Chakra, the Island hints at latin noir with an implied clave beat, then shifts to a twinkling nocturne spiced with Burton and Maneri’s souful harmonies. Spiritual (For HJ), dedicated to the late Charlie Haden moves out of a careful gospel-tinged intro to an allusively tantalizing Burton solo, McPherson coloring the music from a distance: throughout the album, drums provide far more texture than actual pulse. Then McPherson goes against the grain and slowly swing the similarly laid-back stroll Southern Dawn. The asutere final cut, Teaca, A Song From Afar brings the album full circle. It doesn’t have the crystalline tunesmithing of Ban’s understatedly brilliant 2013 release, Mystery, but it’s a good indication of the kind of surrealistic magic he and his quartet can pull out of thin air onstage. And it’s especially cool to hear Burton, an electrifying player, show off his lyrical side here. Now where can you hear this? There are a couple of tracks up at Sunnyside’s album page.

She’Koyokh’s Wild Goats & Unmarried Women Runs Wild

Wild, polyglot eight-piece British band She’Koyokh blast through music from across the global Jewish diaspora with the same fiery intensity they bring to feral old folk songs from the Balkans. Fronted by haunting Kurdish-Turkish chanteuse Cigdem Aslan – who recently earned a rave review here for her otherworldly solo album, Mortissa, a collection of Turkish and Greek rembetiko anthems – the band also includes members from the US, UK, Greece and Serbia. They may play big European concert halls now, but they got their start busking, and that jamband energy still resonates throughout their latest album Wild Goats & Unmarried Women, just out from World Music Network and streaming at their album page.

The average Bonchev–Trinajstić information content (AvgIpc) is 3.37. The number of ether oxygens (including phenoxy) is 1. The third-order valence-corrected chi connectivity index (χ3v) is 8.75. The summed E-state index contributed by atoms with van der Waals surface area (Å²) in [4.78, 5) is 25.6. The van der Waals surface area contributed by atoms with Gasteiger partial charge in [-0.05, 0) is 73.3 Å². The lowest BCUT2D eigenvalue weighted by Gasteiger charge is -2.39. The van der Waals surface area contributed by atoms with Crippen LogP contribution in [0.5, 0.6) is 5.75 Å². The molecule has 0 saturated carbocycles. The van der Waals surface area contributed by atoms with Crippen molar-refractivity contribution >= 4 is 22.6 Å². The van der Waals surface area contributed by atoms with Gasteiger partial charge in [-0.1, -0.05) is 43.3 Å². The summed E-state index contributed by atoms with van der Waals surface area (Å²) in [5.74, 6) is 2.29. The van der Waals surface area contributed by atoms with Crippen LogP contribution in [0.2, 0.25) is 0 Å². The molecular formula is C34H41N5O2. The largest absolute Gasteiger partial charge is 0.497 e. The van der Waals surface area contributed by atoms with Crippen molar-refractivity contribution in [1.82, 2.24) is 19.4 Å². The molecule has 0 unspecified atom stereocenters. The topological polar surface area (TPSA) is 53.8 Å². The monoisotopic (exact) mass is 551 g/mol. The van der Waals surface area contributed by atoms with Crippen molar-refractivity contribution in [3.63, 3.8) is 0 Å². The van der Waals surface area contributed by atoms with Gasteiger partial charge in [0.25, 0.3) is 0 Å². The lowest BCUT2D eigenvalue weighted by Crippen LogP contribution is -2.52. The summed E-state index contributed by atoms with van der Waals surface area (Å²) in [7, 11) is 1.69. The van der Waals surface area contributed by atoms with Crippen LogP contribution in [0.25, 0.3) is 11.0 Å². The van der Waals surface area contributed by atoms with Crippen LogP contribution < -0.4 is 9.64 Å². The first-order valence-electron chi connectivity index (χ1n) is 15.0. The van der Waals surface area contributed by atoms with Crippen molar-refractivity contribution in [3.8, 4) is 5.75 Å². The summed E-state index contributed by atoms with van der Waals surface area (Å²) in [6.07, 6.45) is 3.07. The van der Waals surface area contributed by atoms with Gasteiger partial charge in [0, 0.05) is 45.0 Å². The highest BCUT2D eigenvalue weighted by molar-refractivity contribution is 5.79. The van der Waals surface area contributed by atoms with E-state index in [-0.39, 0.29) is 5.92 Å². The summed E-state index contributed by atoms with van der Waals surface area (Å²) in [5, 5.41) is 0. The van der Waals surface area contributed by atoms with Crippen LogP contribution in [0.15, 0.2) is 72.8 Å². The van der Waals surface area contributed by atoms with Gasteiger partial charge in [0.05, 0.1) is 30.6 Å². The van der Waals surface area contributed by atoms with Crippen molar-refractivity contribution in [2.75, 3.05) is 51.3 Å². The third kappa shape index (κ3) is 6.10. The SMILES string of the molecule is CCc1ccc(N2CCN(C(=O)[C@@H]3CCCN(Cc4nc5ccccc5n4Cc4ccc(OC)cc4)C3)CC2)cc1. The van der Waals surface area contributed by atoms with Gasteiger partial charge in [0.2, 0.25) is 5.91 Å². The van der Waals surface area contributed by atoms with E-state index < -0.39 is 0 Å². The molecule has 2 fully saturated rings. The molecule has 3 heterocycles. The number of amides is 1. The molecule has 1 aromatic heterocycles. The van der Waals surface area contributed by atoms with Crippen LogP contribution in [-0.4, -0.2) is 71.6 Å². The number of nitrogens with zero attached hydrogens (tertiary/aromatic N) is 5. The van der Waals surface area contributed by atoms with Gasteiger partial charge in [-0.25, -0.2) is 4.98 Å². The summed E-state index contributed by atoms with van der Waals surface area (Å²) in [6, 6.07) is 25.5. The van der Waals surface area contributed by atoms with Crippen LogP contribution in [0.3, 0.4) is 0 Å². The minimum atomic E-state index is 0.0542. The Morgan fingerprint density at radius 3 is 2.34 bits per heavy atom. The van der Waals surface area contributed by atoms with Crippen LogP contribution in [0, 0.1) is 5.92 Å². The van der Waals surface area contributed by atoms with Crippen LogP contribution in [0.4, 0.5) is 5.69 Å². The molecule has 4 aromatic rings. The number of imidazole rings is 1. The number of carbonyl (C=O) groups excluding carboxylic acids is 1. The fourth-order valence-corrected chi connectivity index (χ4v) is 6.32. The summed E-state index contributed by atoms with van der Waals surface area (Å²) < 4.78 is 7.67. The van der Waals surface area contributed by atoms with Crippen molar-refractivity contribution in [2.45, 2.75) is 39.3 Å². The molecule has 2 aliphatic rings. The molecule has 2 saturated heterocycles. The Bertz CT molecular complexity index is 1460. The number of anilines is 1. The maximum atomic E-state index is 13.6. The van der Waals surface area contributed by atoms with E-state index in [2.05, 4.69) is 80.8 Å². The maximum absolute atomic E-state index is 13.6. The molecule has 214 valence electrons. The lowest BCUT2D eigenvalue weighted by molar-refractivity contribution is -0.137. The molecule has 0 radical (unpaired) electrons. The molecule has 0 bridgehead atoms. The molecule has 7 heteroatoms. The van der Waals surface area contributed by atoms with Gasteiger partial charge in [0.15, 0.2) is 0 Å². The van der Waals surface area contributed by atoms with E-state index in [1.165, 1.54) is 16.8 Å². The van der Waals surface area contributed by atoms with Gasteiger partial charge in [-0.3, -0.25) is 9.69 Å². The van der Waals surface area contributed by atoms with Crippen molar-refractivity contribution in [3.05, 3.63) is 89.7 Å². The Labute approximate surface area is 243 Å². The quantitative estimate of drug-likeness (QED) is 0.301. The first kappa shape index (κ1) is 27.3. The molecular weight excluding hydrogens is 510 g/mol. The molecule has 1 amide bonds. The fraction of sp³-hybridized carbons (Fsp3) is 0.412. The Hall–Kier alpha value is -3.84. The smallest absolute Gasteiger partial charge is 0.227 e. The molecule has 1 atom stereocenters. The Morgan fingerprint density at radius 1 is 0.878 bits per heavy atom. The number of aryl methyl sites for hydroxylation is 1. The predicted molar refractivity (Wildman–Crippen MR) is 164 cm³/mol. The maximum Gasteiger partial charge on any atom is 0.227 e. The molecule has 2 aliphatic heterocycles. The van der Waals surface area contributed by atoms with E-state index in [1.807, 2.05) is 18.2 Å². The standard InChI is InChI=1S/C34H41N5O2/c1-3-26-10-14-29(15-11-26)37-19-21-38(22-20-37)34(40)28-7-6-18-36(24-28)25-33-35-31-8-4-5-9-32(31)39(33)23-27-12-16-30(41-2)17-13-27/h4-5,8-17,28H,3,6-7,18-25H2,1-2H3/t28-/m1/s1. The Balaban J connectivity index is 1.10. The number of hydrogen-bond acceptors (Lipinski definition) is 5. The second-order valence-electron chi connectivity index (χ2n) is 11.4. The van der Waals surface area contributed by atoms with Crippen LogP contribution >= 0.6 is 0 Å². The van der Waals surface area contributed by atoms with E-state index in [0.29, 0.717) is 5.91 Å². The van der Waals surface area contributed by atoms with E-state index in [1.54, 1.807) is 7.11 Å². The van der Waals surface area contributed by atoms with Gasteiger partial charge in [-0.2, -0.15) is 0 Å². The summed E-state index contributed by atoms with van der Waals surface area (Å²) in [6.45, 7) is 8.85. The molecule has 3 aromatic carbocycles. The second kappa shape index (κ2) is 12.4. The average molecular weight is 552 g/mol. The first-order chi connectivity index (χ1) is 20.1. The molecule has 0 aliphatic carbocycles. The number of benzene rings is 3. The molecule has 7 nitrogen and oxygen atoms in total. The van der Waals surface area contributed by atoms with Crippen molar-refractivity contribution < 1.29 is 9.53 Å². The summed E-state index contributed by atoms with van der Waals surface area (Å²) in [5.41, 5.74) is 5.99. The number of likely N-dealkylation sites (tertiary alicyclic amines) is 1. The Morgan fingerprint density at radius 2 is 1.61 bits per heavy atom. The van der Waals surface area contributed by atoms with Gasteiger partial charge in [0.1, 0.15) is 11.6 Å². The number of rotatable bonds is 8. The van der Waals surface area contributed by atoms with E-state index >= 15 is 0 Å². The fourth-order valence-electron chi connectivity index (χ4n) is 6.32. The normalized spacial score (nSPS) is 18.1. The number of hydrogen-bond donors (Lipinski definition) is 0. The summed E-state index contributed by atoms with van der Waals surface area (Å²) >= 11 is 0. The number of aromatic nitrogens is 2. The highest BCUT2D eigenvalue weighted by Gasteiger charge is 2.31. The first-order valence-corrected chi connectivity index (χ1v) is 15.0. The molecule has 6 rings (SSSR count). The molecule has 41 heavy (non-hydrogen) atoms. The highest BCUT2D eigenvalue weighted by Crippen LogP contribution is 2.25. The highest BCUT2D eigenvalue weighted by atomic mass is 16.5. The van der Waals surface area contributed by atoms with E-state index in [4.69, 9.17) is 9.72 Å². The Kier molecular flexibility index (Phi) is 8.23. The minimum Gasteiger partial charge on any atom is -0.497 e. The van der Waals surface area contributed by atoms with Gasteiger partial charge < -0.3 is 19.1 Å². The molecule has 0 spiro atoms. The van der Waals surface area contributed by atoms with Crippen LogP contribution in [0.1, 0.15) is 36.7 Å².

Too many recordings of folk music are overproduced and sterile; others drown the melodies in elaborate arrangements, or add schlocky pop elements like synths and drum machines. She’Koyokh are all about big crescendos and blistering solos. Mandolinist Ben Samuels tremolo-picks for a suspensefully flurrying sound like a balalaika. Clarinetist Susi Evans rips through lightning-fast chromatic runs with a stiletto precision alongside Zivorad Nikoli’s equally adrenalizing accordion, Meg-Rosaleen Hamilton’s sharp-fanged violin and Matt Bacon’s similarly incisive, Djangoesque guitar. Nimble bassist Paul Tkachenko doubles on tuba, and percussionist Vasilis Sarikis lays down a snaky, slinky beat utilizing a large collection of Balkan and Middle Eastern hand drums.